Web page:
Know what matters when
One of the most important things about coaching youth sports is knowing what matters when. The temptation for any coach at any level of play is to see everything and try to address everything you see.
This is a mistake—a huge mistake. If you want to build a skyscraper, the foundation needs to be strong and secure first. And before you can get to all the pretty items of walls and windows and various finishes to make everything look nice and neat, you need all the support beams to be put into place. Educators call it scaffolding. Without all the strong things you cannot see, you cannot build the skyscraper. So it is for the development of the player.
But focusing on the foundation and the support beams is radically countercultural in youth sports today. Why? Two primary reasons.
First, putting the foundation and the beams in place rarely helps you win now. A focus on long-term strength and growth often increases your chances of losing, because you resist the temptation to scheme against the weakness of 10 year-olds. In a result-driven world where parents often lose their mind, this is a difficult thing to do. We are in love with the now, but a focus on the now often kills the well-being of the later.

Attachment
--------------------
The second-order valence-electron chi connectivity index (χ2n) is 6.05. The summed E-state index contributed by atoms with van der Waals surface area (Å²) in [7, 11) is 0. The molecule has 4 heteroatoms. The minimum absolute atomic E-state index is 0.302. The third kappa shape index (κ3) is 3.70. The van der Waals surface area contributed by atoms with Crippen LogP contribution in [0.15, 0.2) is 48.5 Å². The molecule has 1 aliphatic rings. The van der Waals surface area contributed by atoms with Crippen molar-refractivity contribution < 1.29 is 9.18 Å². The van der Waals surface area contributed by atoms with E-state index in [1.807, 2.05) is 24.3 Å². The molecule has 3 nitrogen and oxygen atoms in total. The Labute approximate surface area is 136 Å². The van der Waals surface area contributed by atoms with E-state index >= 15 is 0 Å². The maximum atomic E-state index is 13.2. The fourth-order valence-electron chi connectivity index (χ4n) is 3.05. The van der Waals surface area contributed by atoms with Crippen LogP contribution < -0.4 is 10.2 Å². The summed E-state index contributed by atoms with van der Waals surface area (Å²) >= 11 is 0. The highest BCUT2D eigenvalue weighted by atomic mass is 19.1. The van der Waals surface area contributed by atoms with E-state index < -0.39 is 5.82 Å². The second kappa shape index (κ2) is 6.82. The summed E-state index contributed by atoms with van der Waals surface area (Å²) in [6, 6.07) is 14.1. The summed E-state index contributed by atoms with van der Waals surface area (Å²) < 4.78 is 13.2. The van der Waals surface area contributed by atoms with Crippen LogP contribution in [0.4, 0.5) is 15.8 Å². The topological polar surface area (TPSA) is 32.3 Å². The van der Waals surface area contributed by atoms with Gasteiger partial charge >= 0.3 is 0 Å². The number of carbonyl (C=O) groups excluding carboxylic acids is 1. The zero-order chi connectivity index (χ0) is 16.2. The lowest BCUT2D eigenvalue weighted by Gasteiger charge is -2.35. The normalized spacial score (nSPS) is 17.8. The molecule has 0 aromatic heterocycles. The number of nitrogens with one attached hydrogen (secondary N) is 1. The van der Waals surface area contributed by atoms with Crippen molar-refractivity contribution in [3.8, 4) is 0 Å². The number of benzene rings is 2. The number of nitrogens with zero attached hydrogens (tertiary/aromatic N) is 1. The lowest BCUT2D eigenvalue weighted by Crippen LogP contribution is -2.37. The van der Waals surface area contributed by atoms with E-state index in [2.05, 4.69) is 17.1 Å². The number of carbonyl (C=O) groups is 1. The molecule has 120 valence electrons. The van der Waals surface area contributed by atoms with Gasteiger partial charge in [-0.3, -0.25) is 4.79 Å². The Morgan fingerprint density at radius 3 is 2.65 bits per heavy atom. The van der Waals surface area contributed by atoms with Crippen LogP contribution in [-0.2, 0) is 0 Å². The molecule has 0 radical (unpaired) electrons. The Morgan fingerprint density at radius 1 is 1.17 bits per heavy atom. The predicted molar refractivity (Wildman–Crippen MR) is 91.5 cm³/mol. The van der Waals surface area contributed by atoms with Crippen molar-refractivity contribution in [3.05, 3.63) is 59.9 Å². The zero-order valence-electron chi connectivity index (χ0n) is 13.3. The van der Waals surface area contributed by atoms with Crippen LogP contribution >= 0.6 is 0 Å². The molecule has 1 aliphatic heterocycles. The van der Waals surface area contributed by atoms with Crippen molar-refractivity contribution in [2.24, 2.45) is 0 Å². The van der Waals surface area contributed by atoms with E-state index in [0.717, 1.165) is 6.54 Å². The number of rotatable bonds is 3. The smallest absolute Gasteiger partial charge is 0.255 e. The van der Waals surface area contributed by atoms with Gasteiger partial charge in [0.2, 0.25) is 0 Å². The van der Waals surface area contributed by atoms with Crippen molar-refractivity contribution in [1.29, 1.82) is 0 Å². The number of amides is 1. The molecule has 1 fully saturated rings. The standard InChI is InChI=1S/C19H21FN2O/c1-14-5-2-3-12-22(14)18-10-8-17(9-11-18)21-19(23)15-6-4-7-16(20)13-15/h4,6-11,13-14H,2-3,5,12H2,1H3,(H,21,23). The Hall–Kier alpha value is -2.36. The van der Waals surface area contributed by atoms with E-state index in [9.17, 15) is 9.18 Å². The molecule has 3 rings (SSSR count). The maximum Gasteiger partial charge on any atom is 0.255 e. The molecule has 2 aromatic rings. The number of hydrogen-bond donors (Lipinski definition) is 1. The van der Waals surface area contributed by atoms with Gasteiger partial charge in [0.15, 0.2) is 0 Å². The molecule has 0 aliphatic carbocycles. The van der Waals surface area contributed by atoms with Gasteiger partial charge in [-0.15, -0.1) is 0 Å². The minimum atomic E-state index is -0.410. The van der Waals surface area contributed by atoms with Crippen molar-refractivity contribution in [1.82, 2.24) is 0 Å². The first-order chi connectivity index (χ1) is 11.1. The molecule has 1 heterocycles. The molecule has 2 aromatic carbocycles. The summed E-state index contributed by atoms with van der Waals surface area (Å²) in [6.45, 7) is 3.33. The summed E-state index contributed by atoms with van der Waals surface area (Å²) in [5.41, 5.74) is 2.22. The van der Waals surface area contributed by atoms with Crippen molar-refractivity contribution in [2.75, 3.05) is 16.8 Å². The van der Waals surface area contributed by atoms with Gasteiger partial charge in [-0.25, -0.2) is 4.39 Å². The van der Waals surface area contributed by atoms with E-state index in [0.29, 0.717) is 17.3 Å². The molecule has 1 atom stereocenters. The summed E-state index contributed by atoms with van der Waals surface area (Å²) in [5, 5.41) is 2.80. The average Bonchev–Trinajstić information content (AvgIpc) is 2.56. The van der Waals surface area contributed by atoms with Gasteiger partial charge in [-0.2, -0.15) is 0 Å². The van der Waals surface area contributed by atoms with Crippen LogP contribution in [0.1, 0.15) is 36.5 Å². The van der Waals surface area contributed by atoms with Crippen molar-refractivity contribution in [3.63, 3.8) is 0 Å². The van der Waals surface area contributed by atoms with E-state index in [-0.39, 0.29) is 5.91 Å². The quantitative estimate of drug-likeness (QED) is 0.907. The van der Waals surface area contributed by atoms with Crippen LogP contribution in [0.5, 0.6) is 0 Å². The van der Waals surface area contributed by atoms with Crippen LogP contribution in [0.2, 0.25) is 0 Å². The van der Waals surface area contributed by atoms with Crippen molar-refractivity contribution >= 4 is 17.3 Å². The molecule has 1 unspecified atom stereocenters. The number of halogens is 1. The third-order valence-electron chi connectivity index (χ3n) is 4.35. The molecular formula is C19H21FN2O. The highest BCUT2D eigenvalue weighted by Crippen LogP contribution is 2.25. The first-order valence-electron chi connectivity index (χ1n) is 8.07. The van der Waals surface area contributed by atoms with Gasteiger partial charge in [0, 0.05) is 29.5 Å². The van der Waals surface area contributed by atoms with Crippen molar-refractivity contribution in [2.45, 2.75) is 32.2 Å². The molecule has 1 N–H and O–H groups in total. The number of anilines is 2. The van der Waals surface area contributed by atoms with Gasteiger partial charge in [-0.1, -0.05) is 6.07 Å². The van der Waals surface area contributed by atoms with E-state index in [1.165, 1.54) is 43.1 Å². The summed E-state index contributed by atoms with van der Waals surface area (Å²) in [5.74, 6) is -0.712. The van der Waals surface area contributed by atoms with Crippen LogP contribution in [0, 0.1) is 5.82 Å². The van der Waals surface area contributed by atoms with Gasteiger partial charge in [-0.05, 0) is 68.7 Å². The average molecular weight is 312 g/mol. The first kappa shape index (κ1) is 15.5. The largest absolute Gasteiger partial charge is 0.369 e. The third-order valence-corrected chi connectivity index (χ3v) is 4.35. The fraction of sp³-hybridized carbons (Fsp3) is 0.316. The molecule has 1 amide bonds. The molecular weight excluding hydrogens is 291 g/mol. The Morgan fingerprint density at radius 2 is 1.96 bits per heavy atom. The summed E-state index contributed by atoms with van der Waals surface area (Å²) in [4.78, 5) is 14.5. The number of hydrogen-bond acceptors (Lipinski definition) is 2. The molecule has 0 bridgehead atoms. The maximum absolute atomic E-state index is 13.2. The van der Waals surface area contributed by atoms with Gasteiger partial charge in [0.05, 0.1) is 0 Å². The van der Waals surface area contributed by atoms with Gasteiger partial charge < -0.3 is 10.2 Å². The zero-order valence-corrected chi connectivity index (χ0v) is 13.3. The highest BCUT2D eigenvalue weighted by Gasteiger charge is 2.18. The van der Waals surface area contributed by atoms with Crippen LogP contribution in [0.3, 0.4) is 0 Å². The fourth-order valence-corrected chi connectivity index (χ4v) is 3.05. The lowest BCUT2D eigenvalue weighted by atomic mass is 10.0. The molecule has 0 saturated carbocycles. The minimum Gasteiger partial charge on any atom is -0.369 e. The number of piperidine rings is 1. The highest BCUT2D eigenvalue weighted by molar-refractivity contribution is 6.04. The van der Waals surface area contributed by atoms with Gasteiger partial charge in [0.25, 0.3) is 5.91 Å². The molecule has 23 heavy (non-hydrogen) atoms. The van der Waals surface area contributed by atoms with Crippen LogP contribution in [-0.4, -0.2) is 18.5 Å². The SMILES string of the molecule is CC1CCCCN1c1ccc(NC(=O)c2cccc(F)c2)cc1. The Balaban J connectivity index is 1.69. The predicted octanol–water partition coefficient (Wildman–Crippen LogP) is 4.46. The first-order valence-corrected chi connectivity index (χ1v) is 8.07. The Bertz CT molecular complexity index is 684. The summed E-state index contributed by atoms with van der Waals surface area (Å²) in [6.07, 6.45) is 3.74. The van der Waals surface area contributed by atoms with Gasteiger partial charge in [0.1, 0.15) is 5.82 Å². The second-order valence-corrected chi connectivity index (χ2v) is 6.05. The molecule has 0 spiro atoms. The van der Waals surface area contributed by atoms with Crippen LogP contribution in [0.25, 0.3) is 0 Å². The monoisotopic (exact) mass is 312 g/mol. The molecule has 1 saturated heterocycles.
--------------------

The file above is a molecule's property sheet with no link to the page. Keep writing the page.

Second, securing the strong foundation and a strong, unseen frame is a messy process. Building the skyscraper requires executing a precise and methodical plan. Basketball isn’t like that. It’s messy to learn. It requires a ton of free play and experimentation. The younger the player, the harder this is to watch and oversee. But it is absolutely, positively essential. Play is the foundation and the unseen structure required to build higher and stronger. And even to maintain that strength.
There is always something that matters more for a particular time, player, or team. The guide below is not comprehensive. In fact, it cannot be comprehensive, because there is no nice, neat, simple, obvious process a player goes through to become the best he can be. Things inevitably overlap.
Beware of subscribing to the notion that there is only one way things progress and happen in the development of good players. It doesn’t work that way. But there are principles to help us. The guide below should at least be a good start and helpful point of reference in your work with various age groups.